Next to him lay his violin, trampled, an eerily poignant little corpse.
Answers 1Add Yours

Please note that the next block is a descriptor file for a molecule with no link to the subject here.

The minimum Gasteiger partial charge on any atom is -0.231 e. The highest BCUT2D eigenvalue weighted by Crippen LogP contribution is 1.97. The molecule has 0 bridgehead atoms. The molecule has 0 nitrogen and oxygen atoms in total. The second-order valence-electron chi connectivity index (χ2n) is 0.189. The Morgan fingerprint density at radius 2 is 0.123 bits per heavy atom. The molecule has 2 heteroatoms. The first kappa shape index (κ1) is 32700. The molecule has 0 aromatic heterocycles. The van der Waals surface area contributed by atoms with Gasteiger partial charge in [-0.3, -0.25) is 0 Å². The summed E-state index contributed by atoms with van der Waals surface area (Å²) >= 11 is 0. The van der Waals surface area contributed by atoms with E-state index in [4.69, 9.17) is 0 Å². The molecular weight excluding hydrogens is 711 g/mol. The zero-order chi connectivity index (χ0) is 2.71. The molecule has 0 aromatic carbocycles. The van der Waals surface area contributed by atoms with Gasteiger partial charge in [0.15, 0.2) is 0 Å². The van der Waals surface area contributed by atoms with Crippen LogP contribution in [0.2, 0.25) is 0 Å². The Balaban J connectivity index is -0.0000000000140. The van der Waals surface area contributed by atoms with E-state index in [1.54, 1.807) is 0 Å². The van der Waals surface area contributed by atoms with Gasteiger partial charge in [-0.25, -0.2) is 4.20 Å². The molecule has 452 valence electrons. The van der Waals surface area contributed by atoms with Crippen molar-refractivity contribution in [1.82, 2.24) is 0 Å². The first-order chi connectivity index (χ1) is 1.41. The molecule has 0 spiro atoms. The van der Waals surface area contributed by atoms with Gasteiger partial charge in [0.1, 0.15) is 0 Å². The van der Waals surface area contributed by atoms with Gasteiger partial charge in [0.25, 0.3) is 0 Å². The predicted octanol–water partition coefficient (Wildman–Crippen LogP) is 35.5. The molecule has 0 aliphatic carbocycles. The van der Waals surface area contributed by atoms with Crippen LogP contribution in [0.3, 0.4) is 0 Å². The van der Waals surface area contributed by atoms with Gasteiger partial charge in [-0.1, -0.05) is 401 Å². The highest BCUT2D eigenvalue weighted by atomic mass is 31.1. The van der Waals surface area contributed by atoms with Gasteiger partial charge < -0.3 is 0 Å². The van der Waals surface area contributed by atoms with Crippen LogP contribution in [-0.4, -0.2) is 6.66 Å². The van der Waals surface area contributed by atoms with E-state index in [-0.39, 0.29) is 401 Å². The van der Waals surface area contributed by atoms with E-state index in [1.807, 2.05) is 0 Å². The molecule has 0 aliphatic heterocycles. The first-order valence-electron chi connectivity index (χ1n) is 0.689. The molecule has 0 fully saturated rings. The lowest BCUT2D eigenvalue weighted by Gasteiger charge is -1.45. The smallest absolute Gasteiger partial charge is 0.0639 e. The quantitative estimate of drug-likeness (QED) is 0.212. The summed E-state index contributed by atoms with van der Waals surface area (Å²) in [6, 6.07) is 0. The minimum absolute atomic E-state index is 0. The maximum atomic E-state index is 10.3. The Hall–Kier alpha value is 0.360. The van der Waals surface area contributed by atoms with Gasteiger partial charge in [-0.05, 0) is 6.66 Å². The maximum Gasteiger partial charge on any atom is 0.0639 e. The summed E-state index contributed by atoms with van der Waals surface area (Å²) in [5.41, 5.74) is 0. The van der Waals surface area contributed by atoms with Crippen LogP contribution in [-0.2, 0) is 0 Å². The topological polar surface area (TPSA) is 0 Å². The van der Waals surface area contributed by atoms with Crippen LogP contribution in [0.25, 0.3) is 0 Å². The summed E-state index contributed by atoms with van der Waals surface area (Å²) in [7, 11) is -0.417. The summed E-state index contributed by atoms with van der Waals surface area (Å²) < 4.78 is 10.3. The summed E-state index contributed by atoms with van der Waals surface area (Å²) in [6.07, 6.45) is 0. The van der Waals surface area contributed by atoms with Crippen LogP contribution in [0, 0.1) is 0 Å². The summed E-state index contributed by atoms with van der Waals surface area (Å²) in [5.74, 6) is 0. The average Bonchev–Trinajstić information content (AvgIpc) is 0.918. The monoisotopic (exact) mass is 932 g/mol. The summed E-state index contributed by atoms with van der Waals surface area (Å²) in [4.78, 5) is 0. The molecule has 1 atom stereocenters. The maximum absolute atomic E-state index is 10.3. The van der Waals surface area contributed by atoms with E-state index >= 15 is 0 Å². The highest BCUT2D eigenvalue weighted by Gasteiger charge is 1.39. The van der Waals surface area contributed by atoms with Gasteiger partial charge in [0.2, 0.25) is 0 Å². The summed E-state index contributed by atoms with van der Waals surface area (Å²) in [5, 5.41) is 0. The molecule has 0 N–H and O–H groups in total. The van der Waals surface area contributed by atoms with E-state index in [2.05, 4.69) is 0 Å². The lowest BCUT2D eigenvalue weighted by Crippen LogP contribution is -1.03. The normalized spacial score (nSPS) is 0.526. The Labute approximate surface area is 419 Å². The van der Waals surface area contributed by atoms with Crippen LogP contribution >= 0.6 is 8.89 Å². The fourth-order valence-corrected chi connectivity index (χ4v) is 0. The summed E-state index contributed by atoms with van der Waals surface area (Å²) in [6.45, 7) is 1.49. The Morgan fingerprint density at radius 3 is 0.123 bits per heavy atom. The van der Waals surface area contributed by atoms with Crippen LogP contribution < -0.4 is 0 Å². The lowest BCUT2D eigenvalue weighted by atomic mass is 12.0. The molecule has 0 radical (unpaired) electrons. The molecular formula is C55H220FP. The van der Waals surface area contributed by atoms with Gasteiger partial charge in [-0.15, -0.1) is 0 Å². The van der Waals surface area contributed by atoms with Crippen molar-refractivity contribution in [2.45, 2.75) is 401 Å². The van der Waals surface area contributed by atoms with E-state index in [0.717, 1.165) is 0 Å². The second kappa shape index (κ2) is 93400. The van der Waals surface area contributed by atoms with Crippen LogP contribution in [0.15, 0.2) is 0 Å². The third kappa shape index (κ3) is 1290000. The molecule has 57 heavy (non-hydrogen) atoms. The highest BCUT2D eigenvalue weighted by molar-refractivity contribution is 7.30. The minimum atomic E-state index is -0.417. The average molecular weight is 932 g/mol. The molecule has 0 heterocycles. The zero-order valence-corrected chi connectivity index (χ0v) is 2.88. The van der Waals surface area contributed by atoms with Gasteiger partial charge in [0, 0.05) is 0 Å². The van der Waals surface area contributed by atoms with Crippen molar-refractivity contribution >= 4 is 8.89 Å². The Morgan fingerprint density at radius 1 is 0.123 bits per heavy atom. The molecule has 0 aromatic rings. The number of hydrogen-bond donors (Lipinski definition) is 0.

Throughout the novel, Eliezer comments on how silent the barracks generally are at night, but this silence is one of terror, nightmares, and desperate exhaustion. As noted earlier, silence is one of the main themes of the novel, and sounds that break the silence, such as Madame Schaechter's hysterical screaming, prove very noticeable. Similarly, Juliek's violin-playing disrupts the silence, this time filling the night with rare beauty and poignancy: "He played a fragment from Beethoven's concerto. I had never heard sounds so pure. In such a silence." Juliek's music is unusually touching and heartrending because he puts his whole being into his playing. After being denied his life, humanity, and future by the Nazis and after having becoming emotionally numb from his time in the concentration camp, Juliek takes everything that has been denied him and infuses it into his music: "He was playing his life. The whole of his life was gliding on the stringshis lost hopes, his charred past, his extinguished future. He played as he would never play again." The words "charred" and "extinguished" evoke the image of the fiery crematory and emphasize how crudely and barbarously the Nazis destroyed human life in the concentration camps.